Well, that's enough for today.  I'll see what I can get together for next week, until then kiddies.

Wednesday, November 20, 2013

Dreams of Stars Part 3

"A game?"

"Yes," he said as he laid out a finely carved wooden board. It was covered in black and white squares, painted in bold, outstanding colors, and the whole thing shined like nothing Llorne had ever seen before. "It is a game from a world away. One of chiefs and paupers, scientists and priests, and a game you will learn to play."

"Okay," she replied as he placed each piece on the board in their proper place. "But why?"

"There are many things I know, and much of it is difficult to understand, let alone learn." He places his hand alongside the board, palm down, then pulls back, revealing a T shaped piece of twisted metal with a long chain trailing out behind it. Its darkened steel seemed to sparkle with a light with no true source. "If you can learn to play this game, and beat me in a match, this will be yours, along with all I can teach."

"But how can I beat you?" Llorne protested. "If you know so much, perhaps you know how to beat me every time."

"This is true, but I promise you that I will play at a level that is comparable to your abilities. The game will be fair." She didn't look very reassured. "There is a rule amongst my kind that we must follow when we are first taught. The rule simply says 'trust me.' If you can find it in yourself to follow that first rule, then you're already halfway to earning that amulet."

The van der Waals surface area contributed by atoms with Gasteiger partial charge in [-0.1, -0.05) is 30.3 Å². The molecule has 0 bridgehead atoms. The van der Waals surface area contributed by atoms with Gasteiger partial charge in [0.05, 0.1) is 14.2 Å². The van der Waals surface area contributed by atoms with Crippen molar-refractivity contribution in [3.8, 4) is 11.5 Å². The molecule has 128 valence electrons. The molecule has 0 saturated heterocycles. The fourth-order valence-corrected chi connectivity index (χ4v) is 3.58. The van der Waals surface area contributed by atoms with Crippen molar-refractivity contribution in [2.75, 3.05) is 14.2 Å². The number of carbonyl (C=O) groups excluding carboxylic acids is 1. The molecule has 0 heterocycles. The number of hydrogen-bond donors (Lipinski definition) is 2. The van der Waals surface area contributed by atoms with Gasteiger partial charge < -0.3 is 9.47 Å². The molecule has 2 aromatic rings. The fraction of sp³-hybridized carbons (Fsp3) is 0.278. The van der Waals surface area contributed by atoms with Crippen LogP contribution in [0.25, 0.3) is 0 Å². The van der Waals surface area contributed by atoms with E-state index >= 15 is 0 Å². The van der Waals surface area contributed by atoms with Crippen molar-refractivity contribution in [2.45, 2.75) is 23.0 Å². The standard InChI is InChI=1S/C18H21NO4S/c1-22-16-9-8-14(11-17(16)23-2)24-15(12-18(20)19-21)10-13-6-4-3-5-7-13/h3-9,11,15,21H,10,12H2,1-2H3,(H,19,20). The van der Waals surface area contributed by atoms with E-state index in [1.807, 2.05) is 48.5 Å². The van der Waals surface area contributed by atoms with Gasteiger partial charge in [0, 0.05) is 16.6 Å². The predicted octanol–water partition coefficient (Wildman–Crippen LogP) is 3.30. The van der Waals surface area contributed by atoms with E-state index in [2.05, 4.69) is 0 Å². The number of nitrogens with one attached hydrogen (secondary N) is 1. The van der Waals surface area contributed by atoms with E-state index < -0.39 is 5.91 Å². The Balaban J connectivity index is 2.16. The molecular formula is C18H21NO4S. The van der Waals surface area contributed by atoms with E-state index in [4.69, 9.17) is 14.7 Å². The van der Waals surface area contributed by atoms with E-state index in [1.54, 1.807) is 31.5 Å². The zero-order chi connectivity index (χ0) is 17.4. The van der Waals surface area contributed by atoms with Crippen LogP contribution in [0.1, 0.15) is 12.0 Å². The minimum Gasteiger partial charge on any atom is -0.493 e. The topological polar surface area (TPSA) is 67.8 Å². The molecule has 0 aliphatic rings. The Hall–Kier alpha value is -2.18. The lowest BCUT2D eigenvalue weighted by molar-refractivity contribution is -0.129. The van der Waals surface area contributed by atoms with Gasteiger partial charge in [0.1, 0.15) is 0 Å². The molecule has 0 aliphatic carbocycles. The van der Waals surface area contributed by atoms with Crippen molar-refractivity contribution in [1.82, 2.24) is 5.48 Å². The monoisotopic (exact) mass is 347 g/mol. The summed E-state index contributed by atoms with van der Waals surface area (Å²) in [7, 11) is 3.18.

Llorne locked herself in deep thought for a moment, then smiled and reached out to pick up one of the pieces. "What is this piece? It looks like a dog, but not."


The girl had long ago regained her breath and seemed to dedicate herself to the task of beating Llorne. Each move was powerful and well thought out, a balance rarely seen outside of clubs and groups. "You're very good."

"You think so?" the girl moved her knight.

"Oh yes." Llorne took a pawn. "Where did you learn, if I may ask?"

"One of my mama's regulars taught me." Bishop across the board. "I think he had a thing for little girls."

"Oh really?" Her king was moved. "I assume that you didn't. . ."

"No no no. Mama would have killed him." Rook two spaces forward. "I guess since he couldn't get his jollies with me, he settled for this."

Rook was countered by an angry pawn. "Well he taught you quite well."